LEIGH

Wiltshire

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Leigh Village

These pages show basic information about Leigh’s history, landscape, location and places of interest.

 

We are constantly on the lookout for more input to feed into these pages, so please contact us if you would like to add content. In particular we would love to start including old images and maps.

Location

Leigh (also known as ‘The Leigh’ is a small village in North Wiltshire – not far from the border with neighbouring county Gloucestershire.


It is just to the south of the larger villages of Ashton Keynes and South Cerney. The nearest town is Cricklade; about three miles north east of Leigh.


The Leigh’s population is only a few hundred (372 according to the most recent Census), but residents are spread out over an area around 3 square miles (just under 10 square kilometres).

 

The largest clusters are at Hillside on Swan Lane (approx 35 houses) and near the Foresters Arms pub (approx 20 houses).

 

There are two main roads which run through the village – the B4040 links Cricklade with Malmesbury, and the B4696 runs from Cirencester (in the North) to the outskirts of Royal Wootton Bassett (to the south).

 

These two roads intersect at Leigh crossroads, which has been a traffic controlled junction since the late eighties following several serious road collisions.

Population density:

(people per square kilometre)

Leigh: 64

UK: 395

London: 1,510

Boundaries

To the west, the village borders Minety. The boundary follows Derry Brook as far north as Swans Lane Bridge.

To the north, it borders Ashton Keynes. The boundary picks up from Swans Lane Bridge, and then follows the path of the River Thames, diverting to include Waterhay and Ashton Mead (Part of the Cotswold Water Park).

 

To the north east, it borders South Cerney. This short boundary line picks up from the edge of Ashton Mead (on the Wiltshire / Gloucestershire boundary), and rejoins the River Thames.

 

To the east and south, it borders Cricklade. From Ashton Mead and the River Thames, the boundary heads south; cutting through Bournlake Farm. It then skirts around Leigh Common, and meets the B4040. The boundary then heads west along this road – sitting just to the south of the road itself – until it meets Derry Brook and the Minety boundary.

 

There are also a handful of small satellite plots of land which are covered by the Leigh parish, even though they are each completely enclosed by Ashton Keynes.

 

Above the Parish Council is Wiltshire Council. This  became a unitary authority in 2009; taking over from North Wilts District Council and all other districts in the county (apart from Swindon which became an authority in its own right.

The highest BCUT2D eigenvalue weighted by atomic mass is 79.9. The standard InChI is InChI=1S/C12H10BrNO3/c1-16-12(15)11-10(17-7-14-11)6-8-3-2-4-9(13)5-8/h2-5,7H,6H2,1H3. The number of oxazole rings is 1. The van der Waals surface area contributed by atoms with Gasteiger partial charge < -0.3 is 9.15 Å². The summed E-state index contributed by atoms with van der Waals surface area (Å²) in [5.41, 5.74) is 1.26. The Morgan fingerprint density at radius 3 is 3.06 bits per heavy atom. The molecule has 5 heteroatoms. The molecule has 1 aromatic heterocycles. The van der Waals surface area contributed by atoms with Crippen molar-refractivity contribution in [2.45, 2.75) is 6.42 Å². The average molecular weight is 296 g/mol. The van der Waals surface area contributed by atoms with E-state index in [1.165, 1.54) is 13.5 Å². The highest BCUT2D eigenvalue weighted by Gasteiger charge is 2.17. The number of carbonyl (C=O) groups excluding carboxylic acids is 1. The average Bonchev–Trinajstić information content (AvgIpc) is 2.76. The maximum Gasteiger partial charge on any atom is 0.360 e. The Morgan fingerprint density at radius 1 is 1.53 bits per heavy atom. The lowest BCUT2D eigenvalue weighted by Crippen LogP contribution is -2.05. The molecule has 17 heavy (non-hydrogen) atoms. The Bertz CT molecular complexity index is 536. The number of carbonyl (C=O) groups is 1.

Leigh Council has a basic responsibility for the upkeep of the village amenities, but decisions on all other matters are dealt with at Wiltshire Council headquarters in Trowbridge – more than 30 miles away from the village.

6.8 miles

Distance from Leigh crossroads to the source of the River Thames

Churches - All Saints and The Chancel

Since circa 1250, there is known to have been religious activity at The Leigh, as this is when the church – now known as The Chancel – was constructed.

Although there is limited evidence, it’s believed the original Leigh settlement was based on land close by this church.

 

This land may have gradually become sodden over the centuries due to natural changes in the land, or may have always been marshy and prone to high levels of mud and floodwater. Either way the community was eventually abandoned due to poor ground conditions.

 

Many years later the church was still in use but secluded from the majority of Leigh's residents. As well as an entrance road which was underwater for most of the winter months, the land on which the original church was built was quite marshy.

 

Because of this, the building was in constant need of renovation:

Substantial renovations were also carried out in the early 18th century: the church was repaved, plastered and redecorated, a gallery was built in 1717, the chancel was rebuilt in 1720, and in 1726 wooden panels bearing religious quotations were mounted on the chancel walls. 

 

A new bell was cast by Abraham Rudhall of Gloucester in 1729. The tower was repaired in 1736 and again in 1757, and there were more repairs to the church in 1784.

 

In 1896 it was decided by the local church authority - despite campaigns from various individuals and groups including the Society for the Protection of Ancient Buildings - to dismantle the religious building, and move it to a more accessible location next to the newly constructed village school on Swan Lane.

 

This process involved numbering each stone individually, loading them onto carts, taking them on a half mile journey and then reassembling the building on the new site. The name of the church - All Saints - was unchanged.

 

Reverend Milling is noted as being a key person in the ambitious scheme to move the church from its poor standings to a patch of land next to the new school – a building which he had also contributed to financially.

 

The old chancel, buttressed by the eastern portions of the nave walls, was left behind to serve as a mortuary chapel for the graveyard. Approached across fields this medieval architectural fragment stands alone in its churchyard, an evocative sight in what is now a nature reserve.